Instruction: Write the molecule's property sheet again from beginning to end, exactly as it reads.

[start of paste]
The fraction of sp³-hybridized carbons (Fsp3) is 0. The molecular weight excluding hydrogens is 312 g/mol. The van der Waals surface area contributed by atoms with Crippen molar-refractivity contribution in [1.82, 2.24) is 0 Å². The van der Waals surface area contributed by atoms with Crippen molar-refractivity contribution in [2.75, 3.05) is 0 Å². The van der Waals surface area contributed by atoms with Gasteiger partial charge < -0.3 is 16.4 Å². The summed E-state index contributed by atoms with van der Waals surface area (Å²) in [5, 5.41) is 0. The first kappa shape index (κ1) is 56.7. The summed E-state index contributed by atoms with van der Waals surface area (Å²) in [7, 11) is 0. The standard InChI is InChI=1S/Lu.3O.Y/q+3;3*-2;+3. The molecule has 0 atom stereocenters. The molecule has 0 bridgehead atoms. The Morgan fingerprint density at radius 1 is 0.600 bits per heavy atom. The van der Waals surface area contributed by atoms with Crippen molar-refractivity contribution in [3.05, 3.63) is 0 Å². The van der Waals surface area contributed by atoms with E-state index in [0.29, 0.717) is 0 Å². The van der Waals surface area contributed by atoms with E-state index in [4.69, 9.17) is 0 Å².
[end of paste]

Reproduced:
The fraction of sp³-hybridized carbons (Fsp3) is 0. The molecular weight excluding hydrogens is 312 g/mol. The van der Waals surface area contributed by atoms with Crippen molar-refractivity contribution in [1.82, 2.24) is 0 Å². The van der Waals surface area contributed by atoms with Crippen molar-refractivity contribution in [2.75, 3.05) is 0 Å². The van der Waals surface area contributed by atoms with Gasteiger partial charge < -0.3 is 16.4 Å². The summed E-state index contributed by atoms with van der Waals surface area (Å²) in [5, 5.41) is 0. The first kappa shape index (κ1) is 56.7. The summed E-state index contributed by atoms with van der Waals surface area (Å²) in [7, 11) is 0. The standard InChI is InChI=1S/Lu.3O.Y/q+3;3*-2;+3. The molecule has 0 atom stereocenters. The molecule has 0 bridgehead atoms. The Morgan fingerprint density at radius 1 is 0.600 bits per heavy atom. The van der Waals surface area contributed by atoms with Crippen molar-refractivity contribution in [3.05, 3.63) is 0 Å². The van der Waals surface area contributed by atoms with E-state index in [0.29, 0.717) is 0 Å². The van der Waals surface area contributed by atoms with E-state index in [4.69, 9.17) is 0 Å².